Spermicides have been used as birth control for thousands of years. Studies have recently looked at how well they work to prevent pregnancy and whether women like them. Spermicides contain an active ingredient (usually nonoxynol-9) and something to disperse the product, such as foam or vaginal suppository (pessary). This review compared how well different spermicides worked for birth control when used alone.
In August 2013, we did computer searches for randomized trials of spermicides used for birth control. We have not found any new trials since the initial review. For the initial review, we also wrote to researchers to find other trials.
Trials had to focus on a spermicide used alone for birth control. The product could be compared to a different spermicide, the same spermicide used with a barrier method, another dose of the same spermicide, a different base for the same product, or another type of birth control. Each study must have had data on pregnancy.
We located reports from 14 trials for the initial review. We have not found any new trials since then. The largest trial compared five different spermicides. The gel with the smallest amount of nonoxynol-9 did not prevent pregnancy as well as products with more of the same ingredient. Women liked the gel better than the film or suppository. Few differences were found in the other studies. These trials had problems recruiting women into the studies and then keeping them until the trial ended. Large losses to follow up can bias the results.
The probability of pregnancy varied widely in reported trials. A gel containing nonoxynol-9 52.5 mg was inferior to two other products tested in the largest trial. Aside from this finding, personal characteristics and behavior of users may be more important than characteristics of the spermicide products in determining the probability of pregnancy. Gel was liked more than the film or vaginal suppository in the largest trial. Spermicide trials have the dual challenges of difficult recruitment and high discontinuation rates; the latter threatens trial validity.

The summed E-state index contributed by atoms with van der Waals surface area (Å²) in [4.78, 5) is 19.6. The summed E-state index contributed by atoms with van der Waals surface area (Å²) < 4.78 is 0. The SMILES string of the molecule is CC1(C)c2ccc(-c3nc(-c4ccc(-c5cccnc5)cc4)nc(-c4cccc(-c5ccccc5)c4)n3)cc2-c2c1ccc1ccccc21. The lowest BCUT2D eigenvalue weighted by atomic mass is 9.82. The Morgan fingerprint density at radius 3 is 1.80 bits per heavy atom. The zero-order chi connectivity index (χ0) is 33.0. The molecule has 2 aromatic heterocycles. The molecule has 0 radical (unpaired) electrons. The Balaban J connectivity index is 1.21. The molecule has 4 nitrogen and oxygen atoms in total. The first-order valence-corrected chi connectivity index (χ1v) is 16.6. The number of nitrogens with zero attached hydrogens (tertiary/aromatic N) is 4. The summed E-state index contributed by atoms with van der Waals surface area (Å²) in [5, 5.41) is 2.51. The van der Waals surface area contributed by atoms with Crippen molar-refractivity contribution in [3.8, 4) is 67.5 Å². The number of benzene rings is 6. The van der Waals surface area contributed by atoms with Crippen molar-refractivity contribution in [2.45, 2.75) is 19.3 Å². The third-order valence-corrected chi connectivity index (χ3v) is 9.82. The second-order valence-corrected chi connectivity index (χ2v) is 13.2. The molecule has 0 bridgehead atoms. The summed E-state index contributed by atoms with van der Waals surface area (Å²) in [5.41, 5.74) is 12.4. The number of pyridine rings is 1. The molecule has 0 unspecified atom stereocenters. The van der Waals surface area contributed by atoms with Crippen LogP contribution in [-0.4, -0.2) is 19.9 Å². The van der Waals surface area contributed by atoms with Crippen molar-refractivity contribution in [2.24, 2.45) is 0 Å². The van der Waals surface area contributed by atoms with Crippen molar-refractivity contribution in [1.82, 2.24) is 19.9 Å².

Spermicides have been used as contraceptives for thousands of years. Despite this long use, only recently have studies examined the comparative efficacy and acceptability of these vaginal medications. Spermicides contain an active ingredient (most commonly nonoxynol-9) and a formulation used to disperse the product, such as foam or vaginal suppository.
This review examined all known randomized controlled trials of a spermicide used alone for contraception.
In August 2013, we searched the following computerized databases for randomized controlled trials of spermicides for contraception: CENTRAL, MEDLINE, POPLINE, LILACS, EMBASE, ClinicalTrials.gov, and ICTRP. For the initial review, we examined the reference lists of trials found as well as those of review articles and textbook chapters.
We included any trial of a commercial product used alone for contraception. Each included trial must have provided sufficient information to determine pregnancy rates.
Two authors independently extracted information from the trials identified. We did not conduct a meta-analysis, since most trials had large losses to follow up. We entered the data into tables and presented the results descriptively.
We located reports from 14 trials for the initial review, but have not identified any new trials since then. In the largest trial to date, the gel (Advantage S) containing the lowest dose of nonoxynol-9 (52.5 mg) was significantly less effective in preventing pregnancy than were gels with higher doses of the same agent (100 mg and 150 mg). Probabilities of pregnancy by six months were 22% for the 52.5 mg gel, 16% for the 100 mg dose, and 14% for the 150 mg dose. In the same trial, the three different vehicles with 100 mg of nonoxynol-9 had similar efficacy. Interpretation of these figures is limited, since 39% of participants discontinued the method or were lost from the trial. Few important differences in efficacy emerged in other trials.